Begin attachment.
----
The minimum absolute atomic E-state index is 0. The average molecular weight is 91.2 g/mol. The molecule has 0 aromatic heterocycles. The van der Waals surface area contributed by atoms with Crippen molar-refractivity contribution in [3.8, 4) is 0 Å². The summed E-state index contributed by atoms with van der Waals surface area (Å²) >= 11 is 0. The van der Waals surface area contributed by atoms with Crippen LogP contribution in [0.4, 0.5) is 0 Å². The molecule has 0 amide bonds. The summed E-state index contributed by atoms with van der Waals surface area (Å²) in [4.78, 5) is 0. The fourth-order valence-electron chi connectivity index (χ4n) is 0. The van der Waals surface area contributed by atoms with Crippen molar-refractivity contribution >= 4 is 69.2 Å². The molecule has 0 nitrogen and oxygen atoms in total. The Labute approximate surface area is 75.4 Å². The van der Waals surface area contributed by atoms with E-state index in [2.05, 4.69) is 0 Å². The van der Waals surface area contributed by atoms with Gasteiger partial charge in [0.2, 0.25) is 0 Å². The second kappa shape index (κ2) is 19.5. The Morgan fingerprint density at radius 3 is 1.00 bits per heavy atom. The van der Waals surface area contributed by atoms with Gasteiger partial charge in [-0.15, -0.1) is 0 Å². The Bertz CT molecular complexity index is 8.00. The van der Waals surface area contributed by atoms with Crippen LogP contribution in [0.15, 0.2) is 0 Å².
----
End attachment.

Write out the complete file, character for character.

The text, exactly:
The minimum absolute atomic E-state index is 0. The average molecular weight is 91.2 g/mol. The molecule has 0 aromatic heterocycles. The van der Waals surface area contributed by atoms with Crippen molar-refractivity contribution in [3.8, 4) is 0 Å². The summed E-state index contributed by atoms with van der Waals surface area (Å²) >= 11 is 0. The van der Waals surface area contributed by atoms with Crippen LogP contribution in [0.4, 0.5) is 0 Å². The molecule has 0 amide bonds. The summed E-state index contributed by atoms with van der Waals surface area (Å²) in [4.78, 5) is 0. The fourth-order valence-electron chi connectivity index (χ4n) is 0. The van der Waals surface area contributed by atoms with Crippen molar-refractivity contribution >= 4 is 69.2 Å². The molecule has 0 nitrogen and oxygen atoms in total. The Labute approximate surface area is 75.4 Å². The van der Waals surface area contributed by atoms with E-state index in [2.05, 4.69) is 0 Å². The van der Waals surface area contributed by atoms with Gasteiger partial charge in [0.2, 0.25) is 0 Å². The second kappa shape index (κ2) is 19.5. The Morgan fingerprint density at radius 3 is 1.00 bits per heavy atom. The van der Waals surface area contributed by atoms with Gasteiger partial charge in [-0.15, -0.1) is 0 Å². The Bertz CT molecular complexity index is 8.00. The van der Waals surface area contributed by atoms with Crippen LogP contribution in [0.15, 0.2) is 0 Å².